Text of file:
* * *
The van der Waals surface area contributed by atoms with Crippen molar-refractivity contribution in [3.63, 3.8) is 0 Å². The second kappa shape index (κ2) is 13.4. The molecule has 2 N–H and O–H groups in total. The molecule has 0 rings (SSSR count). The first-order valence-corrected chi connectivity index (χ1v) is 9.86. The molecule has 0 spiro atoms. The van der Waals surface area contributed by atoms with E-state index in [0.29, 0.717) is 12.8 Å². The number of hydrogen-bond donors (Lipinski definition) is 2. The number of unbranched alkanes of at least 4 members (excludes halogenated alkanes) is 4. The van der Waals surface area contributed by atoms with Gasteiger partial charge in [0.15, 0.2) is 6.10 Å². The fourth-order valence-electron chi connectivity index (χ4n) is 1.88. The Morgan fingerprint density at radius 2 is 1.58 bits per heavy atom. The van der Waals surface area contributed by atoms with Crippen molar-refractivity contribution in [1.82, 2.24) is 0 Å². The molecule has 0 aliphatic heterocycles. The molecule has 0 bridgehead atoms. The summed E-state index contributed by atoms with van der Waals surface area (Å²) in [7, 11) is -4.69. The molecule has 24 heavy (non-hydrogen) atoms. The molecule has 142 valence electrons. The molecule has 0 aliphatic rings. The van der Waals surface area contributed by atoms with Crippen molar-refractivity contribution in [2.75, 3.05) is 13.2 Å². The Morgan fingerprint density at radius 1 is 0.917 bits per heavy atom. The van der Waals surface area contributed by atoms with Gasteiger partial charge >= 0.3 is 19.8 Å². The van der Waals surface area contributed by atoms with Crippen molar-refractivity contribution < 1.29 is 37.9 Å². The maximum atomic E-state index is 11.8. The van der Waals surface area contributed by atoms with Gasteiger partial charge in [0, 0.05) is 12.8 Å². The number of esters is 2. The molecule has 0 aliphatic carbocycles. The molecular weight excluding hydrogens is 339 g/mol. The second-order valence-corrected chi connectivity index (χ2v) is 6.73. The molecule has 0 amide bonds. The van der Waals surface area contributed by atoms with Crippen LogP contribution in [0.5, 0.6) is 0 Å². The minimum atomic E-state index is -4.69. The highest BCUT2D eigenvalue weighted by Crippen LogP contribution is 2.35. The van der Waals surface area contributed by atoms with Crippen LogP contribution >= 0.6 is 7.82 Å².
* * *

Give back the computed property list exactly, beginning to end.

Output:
The van der Waals surface area contributed by atoms with Crippen molar-refractivity contribution in [3.63, 3.8) is 0 Å². The second kappa shape index (κ2) is 13.4. The molecule has 2 N–H and O–H groups in total. The molecule has 0 rings (SSSR count). The first-order valence-corrected chi connectivity index (χ1v) is 9.86. The molecule has 0 spiro atoms. The van der Waals surface area contributed by atoms with E-state index in [0.29, 0.717) is 12.8 Å². The number of hydrogen-bond donors (Lipinski definition) is 2. The number of unbranched alkanes of at least 4 members (excludes halogenated alkanes) is 4. The van der Waals surface area contributed by atoms with Gasteiger partial charge in [0.15, 0.2) is 6.10 Å². The fourth-order valence-electron chi connectivity index (χ4n) is 1.88. The Morgan fingerprint density at radius 2 is 1.58 bits per heavy atom. The van der Waals surface area contributed by atoms with Crippen molar-refractivity contribution in [1.82, 2.24) is 0 Å². The molecule has 0 aliphatic heterocycles. The molecule has 0 bridgehead atoms. The summed E-state index contributed by atoms with van der Waals surface area (Å²) in [7, 11) is -4.69. The molecule has 24 heavy (non-hydrogen) atoms. The molecule has 142 valence electrons. The molecule has 0 aliphatic rings. The van der Waals surface area contributed by atoms with Crippen molar-refractivity contribution in [2.75, 3.05) is 13.2 Å². The Morgan fingerprint density at radius 1 is 0.917 bits per heavy atom. The van der Waals surface area contributed by atoms with Gasteiger partial charge >= 0.3 is 19.8 Å². The van der Waals surface area contributed by atoms with Crippen molar-refractivity contribution < 1.29 is 37.9 Å². The maximum atomic E-state index is 11.8. The van der Waals surface area contributed by atoms with Gasteiger partial charge in [0, 0.05) is 12.8 Å². The number of esters is 2. The molecule has 0 aliphatic carbocycles. The molecular weight excluding hydrogens is 339 g/mol. The second-order valence-corrected chi connectivity index (χ2v) is 6.73. The molecule has 0 amide bonds. The van der Waals surface area contributed by atoms with Crippen LogP contribution in [0.5, 0.6) is 0 Å². The minimum atomic E-state index is -4.69. The highest BCUT2D eigenvalue weighted by Crippen LogP contribution is 2.35. The van der Waals surface area contributed by atoms with Crippen LogP contribution >= 0.6 is 7.82 Å².